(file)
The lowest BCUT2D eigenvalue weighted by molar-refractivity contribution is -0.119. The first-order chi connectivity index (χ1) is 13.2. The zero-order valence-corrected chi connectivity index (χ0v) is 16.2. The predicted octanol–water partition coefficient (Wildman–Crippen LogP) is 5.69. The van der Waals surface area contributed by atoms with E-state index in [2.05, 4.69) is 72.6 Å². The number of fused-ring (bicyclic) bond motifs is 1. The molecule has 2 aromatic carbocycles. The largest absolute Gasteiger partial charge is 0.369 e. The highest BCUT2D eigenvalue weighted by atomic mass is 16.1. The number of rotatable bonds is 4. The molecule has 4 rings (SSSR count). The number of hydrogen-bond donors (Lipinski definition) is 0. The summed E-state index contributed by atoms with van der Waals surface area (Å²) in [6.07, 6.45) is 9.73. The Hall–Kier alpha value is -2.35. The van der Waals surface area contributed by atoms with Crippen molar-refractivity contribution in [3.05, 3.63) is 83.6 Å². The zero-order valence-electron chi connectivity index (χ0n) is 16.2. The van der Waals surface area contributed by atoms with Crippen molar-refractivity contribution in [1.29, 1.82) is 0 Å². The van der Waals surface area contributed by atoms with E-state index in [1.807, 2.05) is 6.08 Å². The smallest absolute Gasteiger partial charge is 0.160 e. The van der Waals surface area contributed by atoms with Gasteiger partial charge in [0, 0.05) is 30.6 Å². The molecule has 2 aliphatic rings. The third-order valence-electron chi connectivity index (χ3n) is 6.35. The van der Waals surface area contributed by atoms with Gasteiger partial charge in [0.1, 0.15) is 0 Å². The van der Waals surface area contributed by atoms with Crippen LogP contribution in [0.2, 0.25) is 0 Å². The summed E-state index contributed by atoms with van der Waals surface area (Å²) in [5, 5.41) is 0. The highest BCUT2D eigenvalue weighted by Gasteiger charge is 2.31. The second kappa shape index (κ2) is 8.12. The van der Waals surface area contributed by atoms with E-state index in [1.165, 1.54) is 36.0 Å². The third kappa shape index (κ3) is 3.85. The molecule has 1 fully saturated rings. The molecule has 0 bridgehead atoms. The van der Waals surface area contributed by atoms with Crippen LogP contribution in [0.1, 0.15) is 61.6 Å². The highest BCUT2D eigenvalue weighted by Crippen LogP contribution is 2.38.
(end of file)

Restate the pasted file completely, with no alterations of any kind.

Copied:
The lowest BCUT2D eigenvalue weighted by molar-refractivity contribution is -0.119. The first-order chi connectivity index (χ1) is 13.2. The zero-order valence-corrected chi connectivity index (χ0v) is 16.2. The predicted octanol–water partition coefficient (Wildman–Crippen LogP) is 5.69. The van der Waals surface area contributed by atoms with E-state index in [2.05, 4.69) is 72.6 Å². The number of fused-ring (bicyclic) bond motifs is 1. The molecule has 2 aromatic carbocycles. The largest absolute Gasteiger partial charge is 0.369 e. The highest BCUT2D eigenvalue weighted by atomic mass is 16.1. The number of rotatable bonds is 4. The molecule has 4 rings (SSSR count). The number of hydrogen-bond donors (Lipinski definition) is 0. The summed E-state index contributed by atoms with van der Waals surface area (Å²) in [6.07, 6.45) is 9.73. The Hall–Kier alpha value is -2.35. The van der Waals surface area contributed by atoms with Crippen molar-refractivity contribution in [3.05, 3.63) is 83.6 Å². The zero-order valence-electron chi connectivity index (χ0n) is 16.2. The van der Waals surface area contributed by atoms with Crippen molar-refractivity contribution in [1.29, 1.82) is 0 Å². The van der Waals surface area contributed by atoms with E-state index in [1.807, 2.05) is 6.08 Å². The smallest absolute Gasteiger partial charge is 0.160 e. The van der Waals surface area contributed by atoms with Gasteiger partial charge in [0, 0.05) is 30.6 Å². The molecule has 2 aliphatic rings. The third-order valence-electron chi connectivity index (χ3n) is 6.35. The van der Waals surface area contributed by atoms with Gasteiger partial charge in [0.1, 0.15) is 0 Å². The van der Waals surface area contributed by atoms with Crippen LogP contribution in [0.2, 0.25) is 0 Å². The summed E-state index contributed by atoms with van der Waals surface area (Å²) in [5, 5.41) is 0. The highest BCUT2D eigenvalue weighted by Gasteiger charge is 2.31. The second kappa shape index (κ2) is 8.12. The van der Waals surface area contributed by atoms with E-state index in [1.165, 1.54) is 36.0 Å². The third kappa shape index (κ3) is 3.85. The molecule has 1 fully saturated rings. The molecule has 0 bridgehead atoms. The van der Waals surface area contributed by atoms with Crippen LogP contribution in [0.1, 0.15) is 61.6 Å². The highest BCUT2D eigenvalue weighted by Crippen LogP contribution is 2.38.